Wings Magazine

Features Operations
Creating Client-Focused FBOs

Customers and clients are two very different things in business. Turning a customer into a client is a fine art.

October 1, 2007  By Rob Seaman

It’s tough to run an FBO in Canada. Customers can be fickle, market
influences can change at a moment’s notice, seasonality may influence
demand, and sometimes folks just aren’t travelling like they used to.
Merely getting a customer to try your operation is one big challenge;
turning that customer into a client is another. But despite the
challenges, some 300 facilities in this country offer some form of FBO
service and vie for a share of the market.

general and business aviation market is enjoying growth and development
almost akin to the levels last seen in the mid-90s. But the market is
different now than it was then, and the methods of getting and building
business have changed too. Ask operators how they are attracting
business today and what is different from a few years ago, and you will
get many different answers. Some will relate to regional influences,
and these become highly personal and unique to the site. That aside,
there are some basic issues that affect just about all FBOs and that
almost all operators agree on.

The business of running an FBO
has matured and evolved even from three years ago. The ways to make
money, the things that are or are not charged for, and the overall
operational considerations are more complex than before. These changes
influence how the businesses are operated how successful they can be

The biggest challenge to running a Canadian FBO
comes from the sheer size of this country and the relatively small
client base. We depend to a great extent on non-resident users of our
services. In some cases geography makes it a bit easier to be
successful – being the first point of entry or last on the way out for
transocean or transborder traffic provides something of captive client
base, like that old highway sign saying “Last service station for 50
miles.” So when international business travel is up, FBO locations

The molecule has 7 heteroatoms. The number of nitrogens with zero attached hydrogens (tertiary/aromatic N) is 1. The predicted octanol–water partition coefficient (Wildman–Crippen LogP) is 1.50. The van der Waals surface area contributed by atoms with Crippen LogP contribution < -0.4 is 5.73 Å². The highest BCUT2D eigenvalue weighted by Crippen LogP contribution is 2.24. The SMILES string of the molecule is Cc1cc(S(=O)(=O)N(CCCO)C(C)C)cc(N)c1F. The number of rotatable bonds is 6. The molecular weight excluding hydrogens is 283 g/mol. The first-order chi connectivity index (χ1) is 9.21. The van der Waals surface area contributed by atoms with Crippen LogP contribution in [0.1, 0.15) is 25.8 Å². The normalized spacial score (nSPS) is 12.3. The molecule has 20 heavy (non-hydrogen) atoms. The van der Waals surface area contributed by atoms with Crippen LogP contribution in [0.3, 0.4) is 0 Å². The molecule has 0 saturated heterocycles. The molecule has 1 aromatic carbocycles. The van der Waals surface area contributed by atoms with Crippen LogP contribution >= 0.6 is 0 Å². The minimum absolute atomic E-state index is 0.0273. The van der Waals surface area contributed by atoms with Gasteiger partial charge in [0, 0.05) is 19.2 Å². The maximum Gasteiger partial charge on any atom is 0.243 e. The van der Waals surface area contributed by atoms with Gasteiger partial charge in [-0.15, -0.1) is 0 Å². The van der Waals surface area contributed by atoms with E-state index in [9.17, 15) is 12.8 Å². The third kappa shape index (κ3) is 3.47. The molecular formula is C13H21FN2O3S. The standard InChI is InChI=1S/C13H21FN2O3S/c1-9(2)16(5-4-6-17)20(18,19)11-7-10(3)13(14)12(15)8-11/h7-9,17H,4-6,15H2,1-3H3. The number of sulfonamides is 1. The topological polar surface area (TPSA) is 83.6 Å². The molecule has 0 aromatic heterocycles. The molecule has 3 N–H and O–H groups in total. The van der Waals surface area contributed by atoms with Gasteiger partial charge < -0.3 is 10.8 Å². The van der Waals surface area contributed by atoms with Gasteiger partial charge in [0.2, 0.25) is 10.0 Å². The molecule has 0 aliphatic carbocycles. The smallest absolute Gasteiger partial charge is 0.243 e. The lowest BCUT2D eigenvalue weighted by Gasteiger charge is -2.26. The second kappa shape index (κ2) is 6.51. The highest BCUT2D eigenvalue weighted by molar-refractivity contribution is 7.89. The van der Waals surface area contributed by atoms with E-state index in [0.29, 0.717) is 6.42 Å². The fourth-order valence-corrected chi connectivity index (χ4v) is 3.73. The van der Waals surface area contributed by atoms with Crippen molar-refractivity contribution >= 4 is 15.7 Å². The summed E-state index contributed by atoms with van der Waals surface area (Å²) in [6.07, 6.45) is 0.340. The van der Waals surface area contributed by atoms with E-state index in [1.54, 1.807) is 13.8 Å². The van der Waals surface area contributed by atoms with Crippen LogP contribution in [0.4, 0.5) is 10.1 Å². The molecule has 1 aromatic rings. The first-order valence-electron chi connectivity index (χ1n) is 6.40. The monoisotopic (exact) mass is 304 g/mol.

adjacent to the border or near the coast tend to see more business.
FBOs in these areas tend to have higher-volume fuel sales but also face
a more fluid and less predictable sales base. They must staff to handle
the potential traffic – whether it materializes or not. Full service at
these FBOs must be available as and when needed, and clients are seldom
willing to wait for a call-out.


The weather in this country also
drives the need for FBOs to provide hangar space for both resident and
transient operators, unlike those blessed to operate in warmer
climates. So the service demand goes much further than ramp and FBO
lounge and pilot facilities. Today it means not only building and
maintaining hangars, but also finding and managing the financial
resources to ensure that their operations meet the needs and codes of
many taskmasters. Time was when simply building the hangar, putting on
a reasonable door, running a bit of heat, having a good roof and
renting the space was enough. But since Skyservice in Toronto rolled
out the first white hangar (floors, ceilings and walls all fresh and
smart in white) in the early ’90s, the bar for support amenities has
been rising. Clients have come to expect white-glove service, even in
the hangar, and this can be the difference between getting or not
getting long-term business.

Keeping these facilities clean and
neat takes people and financial resources. And environmental concerns
can be very daunting today – not to mention liabilities and long-term
assurances for total compliance at local, regional, provincial and even
federal levels. Recent changes in fire codes at some airports have
resulted in the demand for sophisticated, deluge fire suppression
systems – again a cost to be borne by the FBO.

With the vast
number and variety of aircraft in use today, even a modest FBO hangar
must offer multiple tow-bars, multiple tugs capable of providing
correct draw-bar ratios for everything from a BBJ to 172, O2 and
various power carts, lav carts and customer support vehicles – again
all at a cost and all requiring maintenance and upkeep. And
increasingly now, FBOs will face new and evolving security procedures
and protocols – along with the need to manage and maintain these for
tenants, transients, staff and, of course, the various authority levels
from local airport to national government bodies. The FBO will have to
front the cost, and downstream the users and clients will pay
somewhere, somehow.

Not so many years ago, the big make-or-break
issue in FBO success was fuel cost. In the late ’80s and early ’90s, it
was not uncommon to see line crew openly trying to steal business from
a competitor – and a few cents a litre could make all the difference
between getting a sale or not. Tricks of the time included getting
there first with a refueler, tracing tail numbers and sending an
invitation, following an aircraft as it taxied in and numerous other
direct and indirect methods. Some FBOs refused to play the price war
and compensated by developing nice facilities with amenities that
mirrored their larger, more successful US counterparts. The shift to
emphasize service proved itself over time as international business
travellers enjoyed a new level of support, focused more on them and
their needs and less on simply being a basic fuel and tech stop. Even
small sites found that offering a few amenities could make all the
difference. At some airports, the operator with the nicest building,
some amenities and a staff stressing customer service found that even
with a higher price for fuel, it was getting the lion’s share of the
local market and soundly beating its competitors…


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